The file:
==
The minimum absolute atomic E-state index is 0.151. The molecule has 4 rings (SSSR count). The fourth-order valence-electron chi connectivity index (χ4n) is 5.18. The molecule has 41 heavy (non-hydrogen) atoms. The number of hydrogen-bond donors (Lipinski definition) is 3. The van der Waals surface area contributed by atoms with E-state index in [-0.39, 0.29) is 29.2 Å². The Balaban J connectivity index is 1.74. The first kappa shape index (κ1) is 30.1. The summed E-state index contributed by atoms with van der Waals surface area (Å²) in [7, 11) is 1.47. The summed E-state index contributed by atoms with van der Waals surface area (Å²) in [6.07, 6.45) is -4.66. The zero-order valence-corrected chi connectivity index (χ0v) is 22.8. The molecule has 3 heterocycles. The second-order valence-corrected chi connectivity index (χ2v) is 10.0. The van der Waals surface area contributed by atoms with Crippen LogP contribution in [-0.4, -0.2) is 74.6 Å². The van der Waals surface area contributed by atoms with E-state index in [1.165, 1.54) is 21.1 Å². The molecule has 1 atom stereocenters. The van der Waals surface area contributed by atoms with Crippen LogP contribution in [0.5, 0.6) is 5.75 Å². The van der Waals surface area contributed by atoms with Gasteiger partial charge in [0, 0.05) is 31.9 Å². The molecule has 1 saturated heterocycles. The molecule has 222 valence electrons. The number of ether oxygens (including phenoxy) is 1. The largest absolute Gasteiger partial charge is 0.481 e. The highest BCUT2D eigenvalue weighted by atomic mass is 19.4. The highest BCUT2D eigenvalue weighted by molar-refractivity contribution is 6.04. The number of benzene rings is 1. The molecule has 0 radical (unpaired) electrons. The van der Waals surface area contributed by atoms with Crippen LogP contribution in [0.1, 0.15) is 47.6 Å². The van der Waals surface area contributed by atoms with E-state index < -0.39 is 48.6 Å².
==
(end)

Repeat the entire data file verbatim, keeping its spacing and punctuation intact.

The minimum absolute atomic E-state index is 0.151. The molecule has 4 rings (SSSR count). The fourth-order valence-electron chi connectivity index (χ4n) is 5.18. The molecule has 41 heavy (non-hydrogen) atoms. The number of hydrogen-bond donors (Lipinski definition) is 3. The van der Waals surface area contributed by atoms with E-state index in [-0.39, 0.29) is 29.2 Å². The Balaban J connectivity index is 1.74. The first kappa shape index (κ1) is 30.1. The summed E-state index contributed by atoms with van der Waals surface area (Å²) in [7, 11) is 1.47. The summed E-state index contributed by atoms with van der Waals surface area (Å²) in [6.07, 6.45) is -4.66. The zero-order valence-corrected chi connectivity index (χ0v) is 22.8. The molecule has 3 heterocycles. The second-order valence-corrected chi connectivity index (χ2v) is 10.0. The van der Waals surface area contributed by atoms with Crippen LogP contribution in [-0.4, -0.2) is 74.6 Å². The van der Waals surface area contributed by atoms with E-state index in [1.165, 1.54) is 21.1 Å². The molecule has 1 atom stereocenters. The van der Waals surface area contributed by atoms with Crippen LogP contribution in [0.5, 0.6) is 5.75 Å². The van der Waals surface area contributed by atoms with Gasteiger partial charge in [0, 0.05) is 31.9 Å². The molecule has 1 saturated heterocycles. The molecule has 222 valence electrons. The number of ether oxygens (including phenoxy) is 1. The largest absolute Gasteiger partial charge is 0.481 e. The highest BCUT2D eigenvalue weighted by atomic mass is 19.4. The highest BCUT2D eigenvalue weighted by molar-refractivity contribution is 6.04. The number of benzene rings is 1. The molecule has 0 radical (unpaired) electrons. The van der Waals surface area contributed by atoms with Crippen LogP contribution in [0.1, 0.15) is 47.6 Å². The van der Waals surface area contributed by atoms with E-state index < -0.39 is 48.6 Å².